As the buildup to the 2023 general elections in Nigeria gathers momentum, a Fintech company, Wardchat, has introduced a non-partisan social network aimed at ending voting apathy and helping Nigerians make informed electoral choices.
The developers told PREMIUM TIMES that they purposely built the network with Nigeria’s electoral structure covering 36 states and the FCT, 774 local governments, 8,000 wards, and over 176,000 polling units in mind.
Although released just in time for the general election, which is ten months away, Kunle Lawal, Country Lead, Wardchat, said they created the platform with a long-term vision.
“We are happy this is coming at the right time for the 2023 elections for a peek into what the product can potentially become,” said Mr Lawal.
“We do not want to change the way people vote. Instead, we want to facilitate and create relationships among voters that will enable them to influence each other and collaborate for more informed electoral choices.”
Mr Lawal said developing rapport and trust among voters at the ward level is a critical aspect of persuasion to end voter apathy and unfriendly debates in the country’s electoral space.
“Therefore, we plan to connect voters from the same polling unit, ward, local government, and state using the smallest Electoral unit as a determinant during registration.”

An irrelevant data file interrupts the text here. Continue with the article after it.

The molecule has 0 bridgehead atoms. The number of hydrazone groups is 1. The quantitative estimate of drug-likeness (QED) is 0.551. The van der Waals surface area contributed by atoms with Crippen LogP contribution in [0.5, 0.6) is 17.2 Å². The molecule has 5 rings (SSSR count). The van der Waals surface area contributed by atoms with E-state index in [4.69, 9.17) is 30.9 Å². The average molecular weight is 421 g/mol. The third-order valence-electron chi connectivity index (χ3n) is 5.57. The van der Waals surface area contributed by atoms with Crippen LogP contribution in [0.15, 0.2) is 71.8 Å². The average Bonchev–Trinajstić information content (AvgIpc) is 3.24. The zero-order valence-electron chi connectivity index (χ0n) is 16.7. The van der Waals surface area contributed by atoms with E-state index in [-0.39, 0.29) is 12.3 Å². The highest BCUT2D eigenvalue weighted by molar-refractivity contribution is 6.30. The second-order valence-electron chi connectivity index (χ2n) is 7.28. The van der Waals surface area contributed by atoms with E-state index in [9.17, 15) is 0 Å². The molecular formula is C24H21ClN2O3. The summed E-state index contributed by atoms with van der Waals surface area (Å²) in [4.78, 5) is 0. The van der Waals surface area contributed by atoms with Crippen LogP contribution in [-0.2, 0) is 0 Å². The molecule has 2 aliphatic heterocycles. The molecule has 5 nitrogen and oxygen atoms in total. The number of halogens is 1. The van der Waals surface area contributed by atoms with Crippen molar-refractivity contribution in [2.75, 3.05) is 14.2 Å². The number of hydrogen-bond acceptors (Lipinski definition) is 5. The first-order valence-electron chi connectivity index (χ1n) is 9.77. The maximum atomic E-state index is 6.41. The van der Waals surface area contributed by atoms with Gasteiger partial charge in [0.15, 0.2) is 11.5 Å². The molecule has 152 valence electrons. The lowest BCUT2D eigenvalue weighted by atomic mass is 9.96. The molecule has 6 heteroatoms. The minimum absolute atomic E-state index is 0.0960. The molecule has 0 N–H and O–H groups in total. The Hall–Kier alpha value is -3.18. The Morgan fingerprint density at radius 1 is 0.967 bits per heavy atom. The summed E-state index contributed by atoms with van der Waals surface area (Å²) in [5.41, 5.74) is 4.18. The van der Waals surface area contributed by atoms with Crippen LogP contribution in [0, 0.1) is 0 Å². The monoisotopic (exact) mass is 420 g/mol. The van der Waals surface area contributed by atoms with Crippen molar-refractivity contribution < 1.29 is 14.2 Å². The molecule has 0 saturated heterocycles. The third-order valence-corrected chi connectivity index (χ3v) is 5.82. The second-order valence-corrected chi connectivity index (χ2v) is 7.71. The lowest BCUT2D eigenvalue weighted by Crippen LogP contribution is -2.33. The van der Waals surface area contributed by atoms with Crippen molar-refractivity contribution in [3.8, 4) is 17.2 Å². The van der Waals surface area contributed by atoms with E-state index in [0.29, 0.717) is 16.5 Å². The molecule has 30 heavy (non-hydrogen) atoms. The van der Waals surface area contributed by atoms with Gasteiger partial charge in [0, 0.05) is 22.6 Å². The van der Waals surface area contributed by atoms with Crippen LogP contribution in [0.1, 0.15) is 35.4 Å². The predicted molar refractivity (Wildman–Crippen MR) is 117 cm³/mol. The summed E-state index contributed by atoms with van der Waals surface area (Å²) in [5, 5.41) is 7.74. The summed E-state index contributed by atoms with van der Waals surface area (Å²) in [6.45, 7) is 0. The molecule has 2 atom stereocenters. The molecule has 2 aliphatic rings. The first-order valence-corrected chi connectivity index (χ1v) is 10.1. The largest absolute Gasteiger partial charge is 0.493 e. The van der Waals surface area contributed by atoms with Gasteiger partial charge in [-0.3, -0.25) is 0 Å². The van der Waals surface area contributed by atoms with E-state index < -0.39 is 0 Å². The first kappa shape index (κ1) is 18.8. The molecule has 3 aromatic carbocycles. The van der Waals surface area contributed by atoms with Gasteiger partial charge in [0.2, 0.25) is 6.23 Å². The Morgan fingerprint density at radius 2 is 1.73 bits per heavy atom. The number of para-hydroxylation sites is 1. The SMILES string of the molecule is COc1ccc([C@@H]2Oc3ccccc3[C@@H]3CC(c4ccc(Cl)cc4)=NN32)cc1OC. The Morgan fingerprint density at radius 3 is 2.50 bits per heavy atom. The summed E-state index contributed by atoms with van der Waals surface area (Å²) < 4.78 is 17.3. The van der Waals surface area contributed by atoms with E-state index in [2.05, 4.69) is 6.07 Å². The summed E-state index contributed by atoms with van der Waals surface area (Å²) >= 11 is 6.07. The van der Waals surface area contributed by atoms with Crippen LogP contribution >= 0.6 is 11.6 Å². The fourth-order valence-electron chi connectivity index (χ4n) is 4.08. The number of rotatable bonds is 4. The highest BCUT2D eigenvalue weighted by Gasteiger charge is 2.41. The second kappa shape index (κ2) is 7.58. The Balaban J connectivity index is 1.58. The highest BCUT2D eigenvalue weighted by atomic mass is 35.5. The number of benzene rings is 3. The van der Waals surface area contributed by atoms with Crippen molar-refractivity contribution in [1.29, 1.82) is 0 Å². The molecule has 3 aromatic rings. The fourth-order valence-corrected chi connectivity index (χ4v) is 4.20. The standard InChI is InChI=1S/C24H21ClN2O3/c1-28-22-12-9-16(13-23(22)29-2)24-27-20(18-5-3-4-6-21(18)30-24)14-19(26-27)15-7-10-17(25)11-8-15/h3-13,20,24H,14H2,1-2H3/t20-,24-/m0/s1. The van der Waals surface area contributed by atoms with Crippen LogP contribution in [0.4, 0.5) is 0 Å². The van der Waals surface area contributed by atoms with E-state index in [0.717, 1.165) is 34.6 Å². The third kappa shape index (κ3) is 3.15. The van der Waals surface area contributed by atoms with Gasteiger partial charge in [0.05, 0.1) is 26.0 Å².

He said the significant insight that informed the app’s development was the realisation that every polling unit is a community of voters that should connect and interact more as voters, no matter how dispersed they may be.
The developers also said Wardchat creates connections by matching users’ electoral profiles, helping to foster engagement among voters that lead to better electoral outcomes, targeted audience conversations, and ward-centric conversations.
Because fraud, violence, and systemic failings often mar Nigerian elections, the developers said they plan to deploy a feature to allow users to report results from their polling units.
They say they will collate and report these on a dashboard available for all users of the platform to see.
They added that the plan is to encourage a sizable number of voters to use the app features for incident reporting, election monitoring, voter education, random polling, and political campaigns at no cost to them.
In her presentation on the features of the app, a team member, Faith Ariori, explained that during the app development process, the company realised the need to address some concerns already prevalent in the social media space. Some concerns bordered on data privacy and the protection of users from hate speech and any form of harm.
She added that they also deployed usernames and not full names for sign-ups, so users can remain anonymous if they wish.
‘‘Phone numbers are optional. On the spread of fake news and hate speech, built within the app is a newsfeed of respected, trusted, and reputable online media. We also have flags and blocking mechanisms so users can flag abusive posts,’’ she added.
Mr Lawal said they hope to play in the social media space alongside the likes of Facebook, Twitter, WhatsApp, and Opera News hub.
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